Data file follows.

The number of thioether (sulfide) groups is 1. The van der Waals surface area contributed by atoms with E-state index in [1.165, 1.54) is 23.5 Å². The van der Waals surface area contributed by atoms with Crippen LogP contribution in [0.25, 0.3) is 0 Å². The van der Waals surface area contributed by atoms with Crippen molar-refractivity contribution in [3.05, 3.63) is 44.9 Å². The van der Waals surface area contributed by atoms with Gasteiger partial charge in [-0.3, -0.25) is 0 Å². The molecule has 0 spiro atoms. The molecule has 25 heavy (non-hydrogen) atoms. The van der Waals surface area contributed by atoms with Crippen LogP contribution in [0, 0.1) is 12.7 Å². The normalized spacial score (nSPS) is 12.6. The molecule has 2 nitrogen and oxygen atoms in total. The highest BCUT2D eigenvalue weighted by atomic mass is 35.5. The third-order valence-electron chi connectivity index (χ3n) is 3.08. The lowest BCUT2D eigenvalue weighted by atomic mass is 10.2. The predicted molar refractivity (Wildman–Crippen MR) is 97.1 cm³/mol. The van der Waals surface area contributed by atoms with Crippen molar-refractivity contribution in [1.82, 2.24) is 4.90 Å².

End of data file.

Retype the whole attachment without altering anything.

The number of thioether (sulfide) groups is 1. The van der Waals surface area contributed by atoms with E-state index in [1.165, 1.54) is 23.5 Å². The van der Waals surface area contributed by atoms with Crippen LogP contribution in [0.25, 0.3) is 0 Å². The van der Waals surface area contributed by atoms with Crippen molar-refractivity contribution in [3.05, 3.63) is 44.9 Å². The van der Waals surface area contributed by atoms with Gasteiger partial charge in [-0.3, -0.25) is 0 Å². The molecule has 0 spiro atoms. The molecule has 25 heavy (non-hydrogen) atoms. The van der Waals surface area contributed by atoms with Crippen LogP contribution in [0, 0.1) is 12.7 Å². The normalized spacial score (nSPS) is 12.6. The molecule has 2 nitrogen and oxygen atoms in total. The highest BCUT2D eigenvalue weighted by atomic mass is 35.5. The third-order valence-electron chi connectivity index (χ3n) is 3.08. The lowest BCUT2D eigenvalue weighted by atomic mass is 10.2. The predicted molar refractivity (Wildman–Crippen MR) is 97.1 cm³/mol. The van der Waals surface area contributed by atoms with Crippen molar-refractivity contribution in [1.82, 2.24) is 4.90 Å².